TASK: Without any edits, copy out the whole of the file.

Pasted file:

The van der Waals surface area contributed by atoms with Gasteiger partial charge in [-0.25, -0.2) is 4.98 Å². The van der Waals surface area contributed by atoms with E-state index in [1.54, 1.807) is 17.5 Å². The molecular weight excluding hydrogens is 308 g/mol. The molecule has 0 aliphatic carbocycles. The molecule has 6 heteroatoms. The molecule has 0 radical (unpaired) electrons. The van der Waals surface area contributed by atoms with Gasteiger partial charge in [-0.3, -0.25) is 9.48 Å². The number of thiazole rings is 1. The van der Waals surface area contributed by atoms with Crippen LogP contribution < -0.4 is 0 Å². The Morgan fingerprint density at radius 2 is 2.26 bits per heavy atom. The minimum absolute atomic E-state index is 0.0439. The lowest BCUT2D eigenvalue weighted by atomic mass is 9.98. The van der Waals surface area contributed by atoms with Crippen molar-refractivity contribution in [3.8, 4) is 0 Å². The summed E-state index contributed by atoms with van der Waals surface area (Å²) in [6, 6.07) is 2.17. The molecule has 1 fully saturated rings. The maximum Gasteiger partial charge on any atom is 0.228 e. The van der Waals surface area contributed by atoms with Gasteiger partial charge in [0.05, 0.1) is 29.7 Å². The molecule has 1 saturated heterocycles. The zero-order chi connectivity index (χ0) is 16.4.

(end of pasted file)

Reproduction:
The van der Waals surface area contributed by atoms with Gasteiger partial charge in [-0.25, -0.2) is 4.98 Å². The van der Waals surface area contributed by atoms with E-state index in [1.54, 1.807) is 17.5 Å². The molecular weight excluding hydrogens is 308 g/mol. The molecule has 0 aliphatic carbocycles. The molecule has 6 heteroatoms. The molecule has 0 radical (unpaired) electrons. The van der Waals surface area contributed by atoms with Gasteiger partial charge in [-0.3, -0.25) is 9.48 Å². The number of thiazole rings is 1. The van der Waals surface area contributed by atoms with Crippen LogP contribution < -0.4 is 0 Å². The Morgan fingerprint density at radius 2 is 2.26 bits per heavy atom. The minimum absolute atomic E-state index is 0.0439. The lowest BCUT2D eigenvalue weighted by atomic mass is 9.98. The van der Waals surface area contributed by atoms with Crippen molar-refractivity contribution in [3.8, 4) is 0 Å². The summed E-state index contributed by atoms with van der Waals surface area (Å²) in [6, 6.07) is 2.17. The molecule has 1 fully saturated rings. The maximum Gasteiger partial charge on any atom is 0.228 e. The van der Waals surface area contributed by atoms with Gasteiger partial charge in [0.05, 0.1) is 29.7 Å². The molecule has 1 saturated heterocycles. The zero-order chi connectivity index (χ0) is 16.4.